During the safety training sessions, you will learn how to adopt a lifestyle that reduces your risks at home, at work, and during your travels. You will also learn appropriate, effective strategies for coping with unwanted attention and about your individual responsibility for promoting safety throughout your service.  
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During the safety training sessions, you will learn how to adopt a lifestyle that reduces your risks at home, at work, and while traveling. You will also learn appropriate, effective strategies for coping with unwanted attention and about your individual responsibility for promoting safety throughout your service.  
  
===Additional Trainings During Volunteer Service===
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====Additional Trainings During Volunteer Service ====
  
In its commitment to institutionalize quality training, the Peace Corps has implemented a training system that provides Volunteers with continual opportunities to examine their commitment to Peace Corps service while increasing their technical and cross-cultural skills. During your service, there are usually two training events. The titles and objectives for those trainings are as follows:  
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In its commitment to institutionalize quality training, the Peace Corps has implemented a training system that provides Volunteers with continual opportunities to examine their commitment to Peace Corps service while increasing their technical and cross-cultural skills. During service, there are three or four training events. The titles and objectives for those trainings are as follows:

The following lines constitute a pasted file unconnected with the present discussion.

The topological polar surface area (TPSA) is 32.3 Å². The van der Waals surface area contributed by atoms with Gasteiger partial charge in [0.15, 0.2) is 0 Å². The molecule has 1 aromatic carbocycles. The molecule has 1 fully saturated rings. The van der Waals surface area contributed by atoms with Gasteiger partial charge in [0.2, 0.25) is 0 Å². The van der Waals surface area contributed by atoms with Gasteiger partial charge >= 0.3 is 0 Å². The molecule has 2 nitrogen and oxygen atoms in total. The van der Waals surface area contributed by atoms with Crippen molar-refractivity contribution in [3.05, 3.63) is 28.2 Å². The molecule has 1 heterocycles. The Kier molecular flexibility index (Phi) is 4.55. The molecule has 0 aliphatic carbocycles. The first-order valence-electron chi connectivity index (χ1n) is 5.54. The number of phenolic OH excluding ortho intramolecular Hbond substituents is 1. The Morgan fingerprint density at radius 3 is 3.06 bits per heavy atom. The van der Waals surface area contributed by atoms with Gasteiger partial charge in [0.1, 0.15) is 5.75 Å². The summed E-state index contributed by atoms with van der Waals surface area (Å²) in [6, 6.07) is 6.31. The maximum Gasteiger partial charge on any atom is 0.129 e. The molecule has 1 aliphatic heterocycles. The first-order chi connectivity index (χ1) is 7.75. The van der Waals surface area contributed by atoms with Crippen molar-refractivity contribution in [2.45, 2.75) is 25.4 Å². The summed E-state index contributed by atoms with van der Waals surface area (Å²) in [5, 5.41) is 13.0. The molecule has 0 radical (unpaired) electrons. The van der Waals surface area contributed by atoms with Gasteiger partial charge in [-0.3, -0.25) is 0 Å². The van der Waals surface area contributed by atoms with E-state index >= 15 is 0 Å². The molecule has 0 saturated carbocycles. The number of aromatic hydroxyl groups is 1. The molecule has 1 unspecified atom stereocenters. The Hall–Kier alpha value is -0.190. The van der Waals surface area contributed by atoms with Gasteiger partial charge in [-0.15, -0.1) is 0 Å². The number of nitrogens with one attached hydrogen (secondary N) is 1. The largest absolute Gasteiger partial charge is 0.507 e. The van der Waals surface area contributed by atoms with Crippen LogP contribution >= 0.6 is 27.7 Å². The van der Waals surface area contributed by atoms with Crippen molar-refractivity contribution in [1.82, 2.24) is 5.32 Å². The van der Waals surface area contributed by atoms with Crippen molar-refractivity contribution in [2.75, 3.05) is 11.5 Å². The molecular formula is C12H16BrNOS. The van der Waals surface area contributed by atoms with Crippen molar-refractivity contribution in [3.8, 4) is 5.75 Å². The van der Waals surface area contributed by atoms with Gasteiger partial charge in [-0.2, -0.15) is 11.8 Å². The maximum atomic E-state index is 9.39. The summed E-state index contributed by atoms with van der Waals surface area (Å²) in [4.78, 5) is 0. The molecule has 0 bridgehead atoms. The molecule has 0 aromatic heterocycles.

* In-service training: Provides an opportunity for Volunteers to upgrade their technical, language, and project development skills while sharing their experiences and reaffirming their commitment after having served for three to six months.  
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* Early service conference: Provides an opportunity for Volunteers to upgrade their technical, language, and project development skills while sharing their experiences and reaffirming their commitment after having served for three to six months.
* Close-of-service conference: Prepares Volunteers for the future after Peace Corps service and reviews their respective projects and personal experiences.
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* In-service training (done in conjunction with technical sector in-service): Assists Volunteers in reviewing their first year, reassessing their personal and project objectives, and planning for their second year of service.
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* All-Volunteer conference: Supports Volunteers if and when the need arises.  
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* Close-of-service conference: Prepares Volunteers for life after Peace Corps service and reviews their respective projects and personal experiences
  
 
The number, length, and design of these trainings are adapted to country-specific needs and conditions. The key to the training system is that training events are integrated and interrelated, from the pre-departure orientation through the end of your service, and are planned, implemented, and evaluated cooperatively by the training staff, Peace Corps staff, and Volunteers.